Various Books – 2004
We Knew Each Other, 2004
“This pocket-sized object records a list of first names, German and Jewish, commonly encountered in the Berlin of the 1930s and 40s. Side by side, the names mirror the co-existence of individuals in that city, reminding us that such individuals lived together in the same community. Iwanczak made the work in response to the perceived immutability and monumentality of historical memorials.”
Inside the book Swarm, there are only three images within the hundred pages, including a post war interior of a burnt library in London, chimps discovering the technology of a grass stalk in procuring honey, and a newspaper clipping from the LA times of people demonstrating against globalisation. All the pages are printed with the surface of the corncob, even the text of the newspaper clipping has been reset with the corns imprint, blurring the reality of the outer and inner world of the books logic. The texture looks like DNA, a burnt genetic code left on the page; a reference to corporate agricultural engineering. All the conventions of the book as form, with its chapter headings, page numbers, and layout are re-inscribed by the corn’s form. This implied intelligence is the corn’s ‘ghost in the machine’, belying a deeper syntax inscrutable and operating below the surface of things.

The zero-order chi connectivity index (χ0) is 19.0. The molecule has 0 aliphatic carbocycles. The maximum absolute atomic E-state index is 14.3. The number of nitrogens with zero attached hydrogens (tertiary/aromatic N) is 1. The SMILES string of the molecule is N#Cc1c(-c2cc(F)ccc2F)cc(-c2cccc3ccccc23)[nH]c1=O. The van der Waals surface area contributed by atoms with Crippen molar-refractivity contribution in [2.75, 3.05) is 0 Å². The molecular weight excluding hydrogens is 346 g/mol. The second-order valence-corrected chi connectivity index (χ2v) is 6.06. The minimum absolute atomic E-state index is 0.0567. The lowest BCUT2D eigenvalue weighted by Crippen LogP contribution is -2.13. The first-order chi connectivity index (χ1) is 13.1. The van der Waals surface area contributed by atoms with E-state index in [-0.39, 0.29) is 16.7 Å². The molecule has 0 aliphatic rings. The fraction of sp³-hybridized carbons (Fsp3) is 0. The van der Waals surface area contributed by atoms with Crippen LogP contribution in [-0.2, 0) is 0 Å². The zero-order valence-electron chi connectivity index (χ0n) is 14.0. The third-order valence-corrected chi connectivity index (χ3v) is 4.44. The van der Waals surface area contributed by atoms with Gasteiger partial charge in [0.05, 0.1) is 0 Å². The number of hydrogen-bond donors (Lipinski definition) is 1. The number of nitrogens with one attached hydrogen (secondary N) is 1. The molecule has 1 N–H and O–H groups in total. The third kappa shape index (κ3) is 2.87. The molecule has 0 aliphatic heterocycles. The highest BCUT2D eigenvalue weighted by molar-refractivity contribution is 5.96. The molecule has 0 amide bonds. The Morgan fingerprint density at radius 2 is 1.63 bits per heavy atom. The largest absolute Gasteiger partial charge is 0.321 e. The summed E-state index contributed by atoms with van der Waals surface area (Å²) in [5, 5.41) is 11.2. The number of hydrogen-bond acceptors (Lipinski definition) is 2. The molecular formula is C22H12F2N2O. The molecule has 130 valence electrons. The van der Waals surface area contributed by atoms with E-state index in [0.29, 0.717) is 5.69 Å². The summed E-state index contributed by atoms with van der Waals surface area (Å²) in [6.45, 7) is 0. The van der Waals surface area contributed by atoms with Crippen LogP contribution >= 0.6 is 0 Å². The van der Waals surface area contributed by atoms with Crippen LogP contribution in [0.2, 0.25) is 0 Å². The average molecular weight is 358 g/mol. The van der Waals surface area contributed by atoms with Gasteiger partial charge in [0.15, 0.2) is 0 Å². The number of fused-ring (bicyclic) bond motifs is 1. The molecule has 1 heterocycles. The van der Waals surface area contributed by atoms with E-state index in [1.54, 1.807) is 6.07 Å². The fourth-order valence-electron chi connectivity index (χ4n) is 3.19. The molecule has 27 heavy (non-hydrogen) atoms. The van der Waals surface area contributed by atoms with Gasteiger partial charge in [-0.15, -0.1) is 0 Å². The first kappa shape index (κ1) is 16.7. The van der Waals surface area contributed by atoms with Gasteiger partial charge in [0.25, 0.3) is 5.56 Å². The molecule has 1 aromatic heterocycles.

Eight Glasses of Water a Day, 2004
In the book work Eight Glasses of Water a Day, the metaphor explored is of forced bodily consumption /ideological digestion under the auspices of the dogma: ‘drinking water is good for you’. With it’s red cover an allusion to communism, both Russian and Chinese for example The Little Red Book of Mao, refers to external conditioning, and it’s latter negotiated inhabitation within the body. On opening the book, the Zen-like minimalism of the consistent blue rectangles offers a resistant act, like putting out small fires. There is nothing to consume, one only has to be with the page, there is no inter-subjective call to action. Each book represents one glass of water, and through the process of blue tinted water, the equivalent volume of liquid expires on the pages within.